- Extreme Optimization
- Documentation
- Statistics Library User's Guide
- Continuous Distributions
- Continuous Distributions
- The Beta Distribution
- The Cauchy Distribution
- The Chi Square Distribution
- The Erlang Distribution
- The Exponential Distribution
- The F Distribution
- The Gamma Distribution
- The Generalized Pareto Distribution
- The Gumbel Distribution
- The Laplace Distribution
- The Logistic Distribution
- Log-Logistic Distribution
- The Lognormal Distribution
- The Non-central Beta Distribution
- The Non-central Chi Square Distribution
- The Non-central F Distribution
- The Non-central Student t distribution
- The Normal Distribution
- The Pareto Distribution
- The Rayleigh Distribution
- Student's t Distribution
- The Transformed Beta Distribution
- The Transformed Gamma Distribution
- The Triangular Distribution
- The Continuous Uniform Distribution
- The Weibull Distribution

- The Logistic Distribution

The Logistic Distribution | Extreme Optimization Numerical Libraries for .NET Professional |

The logistic distribution can be used to model growth. In many processes, the growth is slow at the beginning, picks up in the middle, and slows down again when approaching a saturation point. Examples of applications of the logistic distribution are:

Population growth.

Market share of a new product.

The logistic distribution has a location parameter corresponding to the mean of the distribution, and a scale parameter. The probability density function is:

The logistic distribution is implemented by the LogisticDistribution class. It has one constructor that takes two argument. The first argument is the location parameter, and corresponds to the mode of the probability density function. The second argument is the scale parameter.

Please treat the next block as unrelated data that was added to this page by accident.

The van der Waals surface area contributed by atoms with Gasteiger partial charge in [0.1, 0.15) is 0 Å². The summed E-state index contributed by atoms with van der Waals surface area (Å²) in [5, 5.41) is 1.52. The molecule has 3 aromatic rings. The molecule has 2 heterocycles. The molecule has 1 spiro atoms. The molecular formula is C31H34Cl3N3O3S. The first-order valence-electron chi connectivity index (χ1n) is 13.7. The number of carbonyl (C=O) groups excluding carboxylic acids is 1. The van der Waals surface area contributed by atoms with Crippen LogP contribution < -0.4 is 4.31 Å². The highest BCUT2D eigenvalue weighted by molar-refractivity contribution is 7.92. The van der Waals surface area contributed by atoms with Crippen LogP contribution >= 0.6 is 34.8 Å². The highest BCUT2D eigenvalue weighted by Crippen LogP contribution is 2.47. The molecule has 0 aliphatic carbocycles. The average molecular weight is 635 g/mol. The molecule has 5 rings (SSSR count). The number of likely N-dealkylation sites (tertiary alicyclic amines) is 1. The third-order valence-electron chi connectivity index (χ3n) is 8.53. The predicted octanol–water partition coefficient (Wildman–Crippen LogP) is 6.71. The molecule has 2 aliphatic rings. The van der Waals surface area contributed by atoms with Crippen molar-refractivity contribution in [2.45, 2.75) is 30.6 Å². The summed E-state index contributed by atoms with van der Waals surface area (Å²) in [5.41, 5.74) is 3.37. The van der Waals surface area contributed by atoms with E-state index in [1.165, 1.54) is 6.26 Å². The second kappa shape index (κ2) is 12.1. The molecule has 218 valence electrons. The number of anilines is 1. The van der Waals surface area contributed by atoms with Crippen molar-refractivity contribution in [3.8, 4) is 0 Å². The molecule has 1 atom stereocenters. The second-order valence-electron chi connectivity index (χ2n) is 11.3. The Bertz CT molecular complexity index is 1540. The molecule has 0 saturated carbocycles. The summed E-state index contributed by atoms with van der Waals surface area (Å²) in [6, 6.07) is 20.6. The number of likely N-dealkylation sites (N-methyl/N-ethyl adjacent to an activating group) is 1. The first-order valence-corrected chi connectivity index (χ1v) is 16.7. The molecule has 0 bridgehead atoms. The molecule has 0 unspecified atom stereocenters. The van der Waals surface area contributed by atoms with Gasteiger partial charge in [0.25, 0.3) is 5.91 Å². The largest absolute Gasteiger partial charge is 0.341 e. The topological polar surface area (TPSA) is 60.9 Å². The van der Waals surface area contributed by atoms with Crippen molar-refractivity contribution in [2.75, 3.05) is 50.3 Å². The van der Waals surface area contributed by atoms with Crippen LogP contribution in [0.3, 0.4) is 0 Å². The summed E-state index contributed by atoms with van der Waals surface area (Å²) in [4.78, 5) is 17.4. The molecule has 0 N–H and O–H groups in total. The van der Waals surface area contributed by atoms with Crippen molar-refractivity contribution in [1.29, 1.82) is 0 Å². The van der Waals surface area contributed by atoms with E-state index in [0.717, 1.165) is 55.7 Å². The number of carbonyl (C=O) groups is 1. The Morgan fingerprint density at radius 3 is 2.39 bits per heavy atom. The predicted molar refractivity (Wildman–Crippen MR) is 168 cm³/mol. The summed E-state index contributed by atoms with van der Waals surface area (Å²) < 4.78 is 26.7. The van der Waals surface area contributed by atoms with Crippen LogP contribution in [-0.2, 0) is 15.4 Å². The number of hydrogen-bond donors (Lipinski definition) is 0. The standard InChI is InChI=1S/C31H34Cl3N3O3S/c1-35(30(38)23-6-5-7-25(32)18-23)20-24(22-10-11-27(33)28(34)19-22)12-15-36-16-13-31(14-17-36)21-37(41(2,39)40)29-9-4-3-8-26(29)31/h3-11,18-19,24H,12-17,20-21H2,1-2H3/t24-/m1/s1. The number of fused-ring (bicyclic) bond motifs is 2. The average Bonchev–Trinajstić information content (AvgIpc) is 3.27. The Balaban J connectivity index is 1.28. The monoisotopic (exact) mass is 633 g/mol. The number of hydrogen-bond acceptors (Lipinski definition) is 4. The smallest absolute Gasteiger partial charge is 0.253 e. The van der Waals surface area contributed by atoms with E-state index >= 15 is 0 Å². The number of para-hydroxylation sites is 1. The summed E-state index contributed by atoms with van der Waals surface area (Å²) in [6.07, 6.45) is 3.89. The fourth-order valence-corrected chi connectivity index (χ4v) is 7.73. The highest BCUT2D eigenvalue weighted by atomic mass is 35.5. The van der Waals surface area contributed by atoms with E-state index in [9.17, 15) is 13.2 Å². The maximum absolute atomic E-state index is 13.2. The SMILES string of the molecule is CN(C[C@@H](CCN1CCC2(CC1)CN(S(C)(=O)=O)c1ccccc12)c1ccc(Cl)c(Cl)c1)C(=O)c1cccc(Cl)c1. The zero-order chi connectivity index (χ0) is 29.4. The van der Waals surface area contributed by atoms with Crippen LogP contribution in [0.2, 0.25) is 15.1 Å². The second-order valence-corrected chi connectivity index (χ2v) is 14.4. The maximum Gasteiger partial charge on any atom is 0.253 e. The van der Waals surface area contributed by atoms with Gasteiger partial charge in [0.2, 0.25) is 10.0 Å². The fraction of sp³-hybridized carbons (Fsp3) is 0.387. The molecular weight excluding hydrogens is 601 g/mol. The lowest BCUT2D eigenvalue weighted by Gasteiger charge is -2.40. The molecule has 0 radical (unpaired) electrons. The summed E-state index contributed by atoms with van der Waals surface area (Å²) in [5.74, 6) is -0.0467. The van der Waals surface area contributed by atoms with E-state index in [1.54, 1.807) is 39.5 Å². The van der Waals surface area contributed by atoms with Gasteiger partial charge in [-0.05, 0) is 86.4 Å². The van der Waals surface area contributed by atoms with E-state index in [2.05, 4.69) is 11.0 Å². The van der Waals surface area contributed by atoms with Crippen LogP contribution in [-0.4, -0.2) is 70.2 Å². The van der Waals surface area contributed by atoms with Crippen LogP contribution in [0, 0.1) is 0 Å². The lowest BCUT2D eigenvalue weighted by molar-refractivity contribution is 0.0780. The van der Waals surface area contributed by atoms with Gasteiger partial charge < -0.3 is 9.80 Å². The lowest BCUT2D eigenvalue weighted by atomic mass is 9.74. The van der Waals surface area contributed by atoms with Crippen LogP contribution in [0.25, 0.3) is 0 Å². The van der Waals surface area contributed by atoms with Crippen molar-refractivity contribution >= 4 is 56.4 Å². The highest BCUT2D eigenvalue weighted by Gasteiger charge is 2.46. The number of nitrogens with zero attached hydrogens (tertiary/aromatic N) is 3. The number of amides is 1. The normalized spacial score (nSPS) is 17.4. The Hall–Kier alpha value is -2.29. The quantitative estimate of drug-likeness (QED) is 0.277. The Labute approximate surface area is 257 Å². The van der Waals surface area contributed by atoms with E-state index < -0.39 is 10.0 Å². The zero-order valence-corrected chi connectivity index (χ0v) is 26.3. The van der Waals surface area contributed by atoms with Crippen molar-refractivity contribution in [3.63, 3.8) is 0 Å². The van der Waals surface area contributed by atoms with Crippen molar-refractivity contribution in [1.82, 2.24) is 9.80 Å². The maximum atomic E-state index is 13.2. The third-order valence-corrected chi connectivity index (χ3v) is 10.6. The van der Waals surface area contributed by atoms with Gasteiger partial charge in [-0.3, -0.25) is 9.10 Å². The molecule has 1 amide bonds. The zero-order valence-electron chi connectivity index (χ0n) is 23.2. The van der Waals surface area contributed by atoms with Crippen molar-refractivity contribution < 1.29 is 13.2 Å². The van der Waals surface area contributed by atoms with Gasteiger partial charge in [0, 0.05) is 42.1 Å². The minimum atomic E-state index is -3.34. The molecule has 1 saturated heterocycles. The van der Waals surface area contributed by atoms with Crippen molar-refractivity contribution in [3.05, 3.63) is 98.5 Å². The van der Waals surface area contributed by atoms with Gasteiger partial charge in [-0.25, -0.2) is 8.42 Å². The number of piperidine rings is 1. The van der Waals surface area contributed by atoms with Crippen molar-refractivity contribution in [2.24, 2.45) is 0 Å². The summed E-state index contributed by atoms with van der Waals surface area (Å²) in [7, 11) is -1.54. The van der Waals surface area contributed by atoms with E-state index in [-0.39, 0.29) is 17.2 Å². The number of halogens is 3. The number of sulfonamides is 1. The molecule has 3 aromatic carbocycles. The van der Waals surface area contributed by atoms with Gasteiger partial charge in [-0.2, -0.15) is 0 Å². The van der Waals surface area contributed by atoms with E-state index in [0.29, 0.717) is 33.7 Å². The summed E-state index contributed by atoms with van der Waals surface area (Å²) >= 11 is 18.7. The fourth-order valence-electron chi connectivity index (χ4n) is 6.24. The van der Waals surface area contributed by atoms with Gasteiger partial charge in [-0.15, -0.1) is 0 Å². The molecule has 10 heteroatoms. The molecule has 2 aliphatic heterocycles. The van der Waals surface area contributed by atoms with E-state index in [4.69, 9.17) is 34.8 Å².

The following constructs the same logistic distribution with location parameter 6.8 and scale parameter 4.1:

The LogisticDistribution class has two specific properties, LocationParameter and ScaleParameter, which return the location parameter (mode) and scale parameter of the distribution.

LogisticDistribution has one static (Shared in Visual Basic) method, Sample, which generates a random sample using a user-supplied uniform random number generator. The second and third parameters are the location and scale parameters of the distribution.

var random = new MersenneTwister(); double sample = LogisticDistribution.Sample(random, 6.8, 4.1);

The above example uses the MersenneTwister class to generate uniform random numbers.

For details of the properties and methods common to all continuous distribution classes, see the topic on continuous distributions..

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